One supporting character whose life absolutely reads stranger than fiction — and easily deserves his own film — is Tinling, the Original 9’s dress designer (he also designed Martina Navratilova’s 1979 Wimbledon dress), also served as a British spy during WWII, as a pro tennis player, as a tennis historian/commentator and author during his 79 years (he died in 1990). Alan Cumming plays Tinling as friend and sort of queer mentor to King, and delivers one of the most memorable, moving lines at the end.

“We just scratched the surface [with him]!” Dayton says. “There were so many interesting people [within this story] and they all deserved more time, but that was part of the fun of this — to throw them all together and keep all these balls in the air as we tell this particular story.”                 


QUEER CLIP: ‘Battle of the Sexes’

If you’re not old enough to remember women’s lib, male chauvinist pigs and the Equal Rights Amendment, then gather ’round the campfire, my children — you’re about to get schooled.

You might have thought that women’s rights were nothing more than the Lilly Ledbetter Act and pop-culture conversations about a mythic glass ceiling, but in the 1970s it was more hotly debated than presidential tweets and Confederate monuments are today, and it couldn’t hide in naval-gazing algorithms on your social media of choice. Despite the passage of Title IX in 1972, as of 1973 (and, ya know, today) women in sports were treated as second-class citizens. And that was nowhere more apparent than in tennis. Despite marquee names, women were paid a tiny fraction of men’s purses (tee-hee… men had purses), and it took Billie Jean King (Emma Stone), the sport’s leading female, to shake things up. She formed a rival tour to the male-favoring USLTA, which came to be called the Virginia Slims, and made a case for respect — not, as closed-minded males insisted, because women “wanted to become men,” but because women deserved to be treated as different but equal. “Is your mom less a person than your dad?” she bites at one heckler.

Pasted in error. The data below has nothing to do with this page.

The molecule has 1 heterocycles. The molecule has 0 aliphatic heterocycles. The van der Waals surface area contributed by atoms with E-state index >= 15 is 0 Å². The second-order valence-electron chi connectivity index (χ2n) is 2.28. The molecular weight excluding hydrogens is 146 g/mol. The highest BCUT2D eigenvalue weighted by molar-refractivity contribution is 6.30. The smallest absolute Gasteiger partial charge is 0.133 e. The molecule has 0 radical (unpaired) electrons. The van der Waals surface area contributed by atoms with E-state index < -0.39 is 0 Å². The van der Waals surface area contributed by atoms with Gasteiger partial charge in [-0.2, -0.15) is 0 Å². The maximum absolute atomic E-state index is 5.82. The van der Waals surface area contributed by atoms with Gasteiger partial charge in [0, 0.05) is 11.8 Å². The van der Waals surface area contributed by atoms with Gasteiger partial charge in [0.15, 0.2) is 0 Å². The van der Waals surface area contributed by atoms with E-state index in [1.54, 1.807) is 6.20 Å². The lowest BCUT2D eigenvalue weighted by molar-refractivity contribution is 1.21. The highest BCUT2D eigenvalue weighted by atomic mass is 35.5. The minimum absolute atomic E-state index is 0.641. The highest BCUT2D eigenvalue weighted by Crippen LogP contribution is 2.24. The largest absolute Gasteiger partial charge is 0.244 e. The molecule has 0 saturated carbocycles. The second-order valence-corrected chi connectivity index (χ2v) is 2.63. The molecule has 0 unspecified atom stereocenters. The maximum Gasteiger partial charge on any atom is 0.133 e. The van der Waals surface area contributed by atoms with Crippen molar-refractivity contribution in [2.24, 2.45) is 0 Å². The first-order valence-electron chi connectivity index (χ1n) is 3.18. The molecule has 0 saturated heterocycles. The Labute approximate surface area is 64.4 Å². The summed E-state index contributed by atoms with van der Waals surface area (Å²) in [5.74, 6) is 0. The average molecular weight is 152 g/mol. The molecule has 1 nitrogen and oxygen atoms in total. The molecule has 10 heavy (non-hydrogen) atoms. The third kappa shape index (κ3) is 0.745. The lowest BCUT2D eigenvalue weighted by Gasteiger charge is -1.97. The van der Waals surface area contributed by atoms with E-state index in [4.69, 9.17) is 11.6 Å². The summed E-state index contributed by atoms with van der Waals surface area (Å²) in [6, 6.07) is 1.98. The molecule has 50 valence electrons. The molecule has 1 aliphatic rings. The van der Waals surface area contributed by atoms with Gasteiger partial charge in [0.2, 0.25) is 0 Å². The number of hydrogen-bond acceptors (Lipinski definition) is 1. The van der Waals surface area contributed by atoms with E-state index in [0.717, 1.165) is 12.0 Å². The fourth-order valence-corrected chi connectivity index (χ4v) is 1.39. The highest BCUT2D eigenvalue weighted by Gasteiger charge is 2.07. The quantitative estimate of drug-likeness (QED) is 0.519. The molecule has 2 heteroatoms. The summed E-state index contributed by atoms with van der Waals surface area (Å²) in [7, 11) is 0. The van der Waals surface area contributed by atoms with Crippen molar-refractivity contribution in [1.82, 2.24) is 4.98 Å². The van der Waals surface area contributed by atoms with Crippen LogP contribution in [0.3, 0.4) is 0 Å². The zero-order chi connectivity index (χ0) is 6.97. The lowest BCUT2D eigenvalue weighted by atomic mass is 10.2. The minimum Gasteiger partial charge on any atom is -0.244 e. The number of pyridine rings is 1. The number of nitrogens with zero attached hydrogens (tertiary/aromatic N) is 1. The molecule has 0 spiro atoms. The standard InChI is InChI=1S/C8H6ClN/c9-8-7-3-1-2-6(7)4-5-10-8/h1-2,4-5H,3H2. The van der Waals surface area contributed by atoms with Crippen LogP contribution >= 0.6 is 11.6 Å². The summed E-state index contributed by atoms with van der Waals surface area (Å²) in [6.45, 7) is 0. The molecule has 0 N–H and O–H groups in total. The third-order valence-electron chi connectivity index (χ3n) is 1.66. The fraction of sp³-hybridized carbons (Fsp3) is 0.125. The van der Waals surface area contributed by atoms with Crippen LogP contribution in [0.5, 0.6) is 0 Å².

But chauvinists had their leaders, too, among them a past-his-prime former Wimbledon champ named Bobby Riggs (Steve Carell), who’d settled into a niche as a clownish hustler, more professional wrestler than pro athlete. And he wanted to increase his brand by sowing discord among the sexes: Who was better, men or women? He certainly
believed it at some level, but he was more

conman than strongman… like a certain Oval Office resident of today.

Battle of the Sexes is probably the best “gay” movie that doesn’t get ghetto-ized into being a “gay” movie like most of them do. It transcends that easy moniker — heck, they should have called it Brokebackhand Mountain. Because while King is taking a stand for equality, she’s also exploring her taboo feelings for her hairdresser Marilyn (Andrea Riseborough) while still married to her good-guy hubby. And so we get these parallel courses: Coming out, both as feminist and gay… though one would be more accepted back then than the other.

The film is endlessly fascinating as directors Valerie Faris and Jonathan Dayton and screenwriter Simon Beaufoy juggle sex and sexual, struggle vs. struggle, painting sympathetic portraits of damn near everyone (except the virulently homophobic Margaret Court and the bigoted tennis promoter Jack Kramer, played to a hateable T by Bill Pullman). Still, other than King — a transformative performance by Stone, which will certainly net her another Oscar nom — it’s Alan Cumming in a peripheral role as an out man within her orbit who becomes something of the touchstone of the piece. He represents the struggle and the hope of making a difference. And in light of last year’s election results and the presence of a showboater-in-chief (and Carell is a master at it), it’s difficult not to draw current-day similarities between what’s onscreen and real life. Game, set and match to progressives… no matter how long it takes.

— Arnold Wayne Jones

Five stars. Now playing.

This article appeared in the Dallas Voice print edition September 29, 2017.